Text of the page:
The exemplary retractor, indicated generally at 10, in FIG. 1 is of the vehicle inertia sensitive type wherein a lock bar 25, pivotally mounted between side walls 12 and 13, is tiltable into locking engagement with ratchet wheels 18 and 19 in now conventional manner in response to actuation by actuator head 26 of pendulum 27 suspended by stem 28 and head 26 from brace 29 fixed between side walls 12 and 13. As is now known in the art, in the event of a sudden change in inertia of the vehicle, as in the event of a sudden deceleration of the vehicle, pendulum 27 will swing to cause its associated actuator head 26 to tilt lock bar 25 into locking engagement with ratchet wheels 18 and 19. However, during normal vehicle operation, the safety belt reel, indicated generally at 17, is free to allow belt winding and unwinding under the bias of the associated retraction mechanism. This allows occupant movement with the safety belt or harness in use with, as particularly contemplated within the present invention, a low tension mode of operation for belt 16 during use of belt 16 as part of a chest belt or harness as is also presently known in the art.

The retractor mechanism for applying both the power rewind bias and low tension bias to the safety belt reel 17 is shown generally at 30 mounted on side wall 13 of the retractor frame. In general, the mechanism includes a power rewind spring which is secured between the retractor housing and a pawl carrier to provide rewind spring biasing to the pawl carrier. The pawl carrier is rotatable about the reel shaft in either direction between positions of engagement with cam means non-rotatably mounted on the reel shaft. The power rewind bias is therefore applied to the shaft via the pawl carrier and cam. By locking the pawl carrier to ratchet means on the securely mounted housing, the power rewind bias is blocked out and prevented from being applied to the cam means. In this "low tension" mode, a lower tension spring connected between the cam and pawl carrier provides low level rewind bias to the cam means.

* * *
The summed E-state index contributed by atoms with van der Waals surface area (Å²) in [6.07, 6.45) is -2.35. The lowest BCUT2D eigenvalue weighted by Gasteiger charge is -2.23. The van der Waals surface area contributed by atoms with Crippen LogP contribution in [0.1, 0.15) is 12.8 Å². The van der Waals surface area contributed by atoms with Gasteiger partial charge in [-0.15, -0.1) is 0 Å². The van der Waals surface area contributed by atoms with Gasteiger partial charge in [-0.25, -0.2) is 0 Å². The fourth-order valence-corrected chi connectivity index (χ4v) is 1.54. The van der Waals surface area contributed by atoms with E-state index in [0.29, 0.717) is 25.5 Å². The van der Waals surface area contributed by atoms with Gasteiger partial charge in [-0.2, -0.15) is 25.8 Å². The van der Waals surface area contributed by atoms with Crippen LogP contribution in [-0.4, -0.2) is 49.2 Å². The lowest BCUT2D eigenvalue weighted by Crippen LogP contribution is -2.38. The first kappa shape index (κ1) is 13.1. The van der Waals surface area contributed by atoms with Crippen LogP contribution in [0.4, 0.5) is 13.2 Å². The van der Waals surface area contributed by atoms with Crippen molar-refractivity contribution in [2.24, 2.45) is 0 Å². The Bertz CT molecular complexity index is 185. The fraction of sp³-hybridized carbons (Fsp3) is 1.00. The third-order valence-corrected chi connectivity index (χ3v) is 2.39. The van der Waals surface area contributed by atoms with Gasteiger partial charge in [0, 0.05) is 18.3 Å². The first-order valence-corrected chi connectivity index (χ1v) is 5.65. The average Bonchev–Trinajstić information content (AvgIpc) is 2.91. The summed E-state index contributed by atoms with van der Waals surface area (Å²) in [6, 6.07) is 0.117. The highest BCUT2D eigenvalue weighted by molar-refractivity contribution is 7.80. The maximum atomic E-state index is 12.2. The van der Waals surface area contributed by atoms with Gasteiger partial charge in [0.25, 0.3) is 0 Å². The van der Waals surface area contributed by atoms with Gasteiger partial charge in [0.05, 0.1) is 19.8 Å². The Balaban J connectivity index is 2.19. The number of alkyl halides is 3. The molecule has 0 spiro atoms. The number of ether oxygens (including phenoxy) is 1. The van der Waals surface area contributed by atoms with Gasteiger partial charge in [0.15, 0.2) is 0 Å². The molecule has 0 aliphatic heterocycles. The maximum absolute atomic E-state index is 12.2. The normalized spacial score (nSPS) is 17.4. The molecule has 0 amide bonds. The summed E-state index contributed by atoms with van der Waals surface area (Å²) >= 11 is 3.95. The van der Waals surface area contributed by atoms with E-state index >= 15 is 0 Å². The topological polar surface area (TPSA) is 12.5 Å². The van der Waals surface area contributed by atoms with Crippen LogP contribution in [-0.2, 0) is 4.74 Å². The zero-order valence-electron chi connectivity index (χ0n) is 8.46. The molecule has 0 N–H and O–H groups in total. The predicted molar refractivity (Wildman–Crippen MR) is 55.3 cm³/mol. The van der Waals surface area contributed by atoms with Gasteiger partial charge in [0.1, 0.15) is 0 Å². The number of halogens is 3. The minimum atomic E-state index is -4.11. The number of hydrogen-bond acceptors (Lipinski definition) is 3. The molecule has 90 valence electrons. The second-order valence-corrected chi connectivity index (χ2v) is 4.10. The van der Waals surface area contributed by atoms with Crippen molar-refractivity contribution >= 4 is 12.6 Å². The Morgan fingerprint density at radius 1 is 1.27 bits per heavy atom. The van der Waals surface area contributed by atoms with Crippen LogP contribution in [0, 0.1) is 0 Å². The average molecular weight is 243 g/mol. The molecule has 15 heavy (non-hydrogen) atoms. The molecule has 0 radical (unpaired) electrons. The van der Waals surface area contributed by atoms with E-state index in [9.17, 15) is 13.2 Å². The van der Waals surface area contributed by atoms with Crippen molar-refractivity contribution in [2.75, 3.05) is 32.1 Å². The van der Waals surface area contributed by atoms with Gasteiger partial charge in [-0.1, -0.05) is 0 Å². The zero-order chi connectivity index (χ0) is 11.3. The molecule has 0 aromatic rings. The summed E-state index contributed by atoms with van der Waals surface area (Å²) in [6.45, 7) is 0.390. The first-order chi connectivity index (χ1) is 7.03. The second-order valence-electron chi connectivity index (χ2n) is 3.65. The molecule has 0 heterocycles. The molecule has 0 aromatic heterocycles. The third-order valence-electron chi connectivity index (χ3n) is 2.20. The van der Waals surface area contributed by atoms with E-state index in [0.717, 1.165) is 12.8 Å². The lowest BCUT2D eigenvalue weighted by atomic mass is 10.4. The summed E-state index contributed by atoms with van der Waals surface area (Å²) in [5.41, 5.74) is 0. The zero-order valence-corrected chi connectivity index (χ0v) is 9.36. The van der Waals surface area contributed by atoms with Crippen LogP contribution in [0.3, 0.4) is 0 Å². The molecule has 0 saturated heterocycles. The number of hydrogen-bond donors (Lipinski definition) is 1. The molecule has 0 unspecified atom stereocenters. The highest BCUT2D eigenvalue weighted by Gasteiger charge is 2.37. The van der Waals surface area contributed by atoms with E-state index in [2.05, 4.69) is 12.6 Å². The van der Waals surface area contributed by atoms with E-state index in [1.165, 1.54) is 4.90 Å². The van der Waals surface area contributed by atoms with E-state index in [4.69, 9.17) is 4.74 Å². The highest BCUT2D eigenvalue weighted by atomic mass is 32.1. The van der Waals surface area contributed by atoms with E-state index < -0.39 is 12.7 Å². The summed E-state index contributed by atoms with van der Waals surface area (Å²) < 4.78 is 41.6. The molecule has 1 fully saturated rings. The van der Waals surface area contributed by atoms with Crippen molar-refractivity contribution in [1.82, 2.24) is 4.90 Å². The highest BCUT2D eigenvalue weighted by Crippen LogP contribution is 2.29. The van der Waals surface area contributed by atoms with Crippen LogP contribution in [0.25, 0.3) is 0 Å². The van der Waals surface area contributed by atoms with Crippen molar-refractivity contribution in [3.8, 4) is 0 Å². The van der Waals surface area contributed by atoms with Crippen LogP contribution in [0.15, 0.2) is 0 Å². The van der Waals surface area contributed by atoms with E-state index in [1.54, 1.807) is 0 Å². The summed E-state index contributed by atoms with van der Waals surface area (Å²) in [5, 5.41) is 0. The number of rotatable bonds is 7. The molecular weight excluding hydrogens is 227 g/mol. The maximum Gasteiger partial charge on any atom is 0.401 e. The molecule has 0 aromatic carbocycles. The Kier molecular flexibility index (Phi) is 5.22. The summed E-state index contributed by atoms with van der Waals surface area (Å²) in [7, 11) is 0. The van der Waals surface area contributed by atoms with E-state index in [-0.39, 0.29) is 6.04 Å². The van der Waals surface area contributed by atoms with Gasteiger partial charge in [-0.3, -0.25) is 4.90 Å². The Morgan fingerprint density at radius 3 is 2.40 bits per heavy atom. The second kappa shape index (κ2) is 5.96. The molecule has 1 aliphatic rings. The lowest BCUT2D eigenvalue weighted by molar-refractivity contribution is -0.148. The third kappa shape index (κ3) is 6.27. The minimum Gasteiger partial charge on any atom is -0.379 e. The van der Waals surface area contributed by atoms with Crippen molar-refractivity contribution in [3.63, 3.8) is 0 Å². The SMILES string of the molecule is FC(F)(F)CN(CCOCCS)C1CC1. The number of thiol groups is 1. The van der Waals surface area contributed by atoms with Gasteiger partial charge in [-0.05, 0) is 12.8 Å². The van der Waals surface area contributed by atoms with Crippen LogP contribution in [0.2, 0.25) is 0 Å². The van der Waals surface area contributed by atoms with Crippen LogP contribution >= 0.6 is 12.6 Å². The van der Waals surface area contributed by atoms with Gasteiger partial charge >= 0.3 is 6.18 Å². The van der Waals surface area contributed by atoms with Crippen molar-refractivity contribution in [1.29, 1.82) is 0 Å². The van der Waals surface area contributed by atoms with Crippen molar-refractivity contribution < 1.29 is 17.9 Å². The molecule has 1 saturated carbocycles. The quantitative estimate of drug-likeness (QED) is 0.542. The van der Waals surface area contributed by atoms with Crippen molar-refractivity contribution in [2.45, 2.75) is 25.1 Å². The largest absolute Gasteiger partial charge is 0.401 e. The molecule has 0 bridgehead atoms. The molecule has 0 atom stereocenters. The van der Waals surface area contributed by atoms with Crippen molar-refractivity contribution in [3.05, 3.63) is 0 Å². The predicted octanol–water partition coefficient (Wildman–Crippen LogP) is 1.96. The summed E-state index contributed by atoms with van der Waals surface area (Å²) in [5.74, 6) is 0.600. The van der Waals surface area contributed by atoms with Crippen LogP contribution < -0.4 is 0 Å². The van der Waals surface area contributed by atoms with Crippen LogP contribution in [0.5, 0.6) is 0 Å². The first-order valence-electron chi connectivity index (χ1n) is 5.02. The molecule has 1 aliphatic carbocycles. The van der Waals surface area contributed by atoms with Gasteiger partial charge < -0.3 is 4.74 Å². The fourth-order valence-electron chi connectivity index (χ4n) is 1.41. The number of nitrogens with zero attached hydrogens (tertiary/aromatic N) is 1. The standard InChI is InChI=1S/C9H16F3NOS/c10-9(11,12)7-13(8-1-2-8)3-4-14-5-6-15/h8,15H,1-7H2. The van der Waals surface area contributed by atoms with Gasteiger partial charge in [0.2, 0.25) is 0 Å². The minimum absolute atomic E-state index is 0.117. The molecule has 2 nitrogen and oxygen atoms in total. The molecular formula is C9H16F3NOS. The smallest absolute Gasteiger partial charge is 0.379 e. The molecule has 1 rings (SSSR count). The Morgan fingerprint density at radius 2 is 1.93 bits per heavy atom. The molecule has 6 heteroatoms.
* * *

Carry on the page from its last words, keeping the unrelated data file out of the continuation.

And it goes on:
Now referring to FIG. 7, the exemplary dual tension retractor mechanism includes a housing 32 which encloses the major components of the retractor mechanism. Mounting holes 33 are provided in the housing for securely attaching the housing 32 to the retractor frame side wall 13 by bolts, threaded studs or the like. Cam means such as cam 34 is provided for conveying either of the two spring biases to shaft 20. The cam 34 is mounted in a non-rotatable fashion on the rectangular end portion 23 of shaft 20 by way of the mating rectangular orifice 36. The power rewind bias is applied to cam 34 by way of pawl carrier 38. The pawl carrier 38 is rotatably mounted on the round end 24 of shaft 20 by way of circular orifice 40. The pawl carrier 38 is therefore free to rotate about shaft 20 with application of rewind bias to shaft 20 being necessarily transferred to shaft 20 by way of cam 34. Stop 42 is provided on pawl carrier 38 to engage cam arm 44 on cam 34 to thereby apply the power rewind spring bias operating on pawl carrier 38 to shaft 20. Ratchet means such as ratchet ring 46 is provided for preventing rotation of pawl carrier 38 during low tension mode operation of the retractor mechanism. The ratchet ring 46 is releasably secured to housing 32 by ratchet ring stop pawl means such as release arm 48. The release arm 48 extends externally of housing 32 and passes through housing opening 50 to engage the ratchet ring 46. Pawl 52 is provided for locking the pawl carrier 38 to ratchet ring 46 to effectively block out the main power spring bias during low tension mode operation. Cam pin 54 is provided on pawl 52 to engage pawl silencer ring means, such as C-ring 56. When the cam pin 54 is retained on either C-ring retaining surface 58 or 60, the pawl 52 is prevented from locking to ratchet ring 46. The C-ring 56 is also provided with retaining stop surfaces 59 and 61 to prevent inward rotation of cam pin 54 off of retaining surfaces 58 and 61 respectively. Having briefly described the major components (excluding springs) of the exemplary embodiment, a detailed discussion of their cooperative operation follows.